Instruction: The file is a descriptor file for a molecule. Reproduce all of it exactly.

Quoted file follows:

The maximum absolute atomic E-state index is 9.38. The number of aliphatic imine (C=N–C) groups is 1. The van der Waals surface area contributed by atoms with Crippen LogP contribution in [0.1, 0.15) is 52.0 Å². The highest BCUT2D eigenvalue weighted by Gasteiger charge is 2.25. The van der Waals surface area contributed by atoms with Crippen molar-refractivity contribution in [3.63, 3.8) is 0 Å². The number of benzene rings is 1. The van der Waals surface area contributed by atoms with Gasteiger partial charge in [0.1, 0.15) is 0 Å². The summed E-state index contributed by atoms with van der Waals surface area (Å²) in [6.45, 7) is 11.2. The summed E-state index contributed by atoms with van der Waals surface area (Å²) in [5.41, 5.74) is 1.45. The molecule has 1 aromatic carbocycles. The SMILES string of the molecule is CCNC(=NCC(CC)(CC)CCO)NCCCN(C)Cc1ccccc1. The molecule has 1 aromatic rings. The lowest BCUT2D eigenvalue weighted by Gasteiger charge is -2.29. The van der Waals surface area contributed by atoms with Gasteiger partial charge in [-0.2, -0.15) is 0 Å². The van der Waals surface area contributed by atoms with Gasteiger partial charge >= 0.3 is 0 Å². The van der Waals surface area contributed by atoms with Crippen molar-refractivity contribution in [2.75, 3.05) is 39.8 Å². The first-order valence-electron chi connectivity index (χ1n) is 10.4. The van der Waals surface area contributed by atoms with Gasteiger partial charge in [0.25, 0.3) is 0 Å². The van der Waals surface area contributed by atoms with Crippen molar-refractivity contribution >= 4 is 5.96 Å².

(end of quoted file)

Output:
The maximum absolute atomic E-state index is 9.38. The number of aliphatic imine (C=N–C) groups is 1. The van der Waals surface area contributed by atoms with Crippen LogP contribution in [0.1, 0.15) is 52.0 Å². The highest BCUT2D eigenvalue weighted by Gasteiger charge is 2.25. The van der Waals surface area contributed by atoms with Crippen molar-refractivity contribution in [3.63, 3.8) is 0 Å². The number of benzene rings is 1. The van der Waals surface area contributed by atoms with Gasteiger partial charge in [0.1, 0.15) is 0 Å². The summed E-state index contributed by atoms with van der Waals surface area (Å²) in [6.45, 7) is 11.2. The summed E-state index contributed by atoms with van der Waals surface area (Å²) in [5.41, 5.74) is 1.45. The molecule has 1 aromatic carbocycles. The SMILES string of the molecule is CCNC(=NCC(CC)(CC)CCO)NCCCN(C)Cc1ccccc1. The molecule has 1 aromatic rings. The lowest BCUT2D eigenvalue weighted by Gasteiger charge is -2.29. The van der Waals surface area contributed by atoms with Gasteiger partial charge in [-0.2, -0.15) is 0 Å². The van der Waals surface area contributed by atoms with Gasteiger partial charge >= 0.3 is 0 Å². The van der Waals surface area contributed by atoms with Crippen molar-refractivity contribution in [2.75, 3.05) is 39.8 Å². The first-order valence-electron chi connectivity index (χ1n) is 10.4. The van der Waals surface area contributed by atoms with Gasteiger partial charge in [0.25, 0.3) is 0 Å². The van der Waals surface area contributed by atoms with Crippen molar-refractivity contribution >= 4 is 5.96 Å².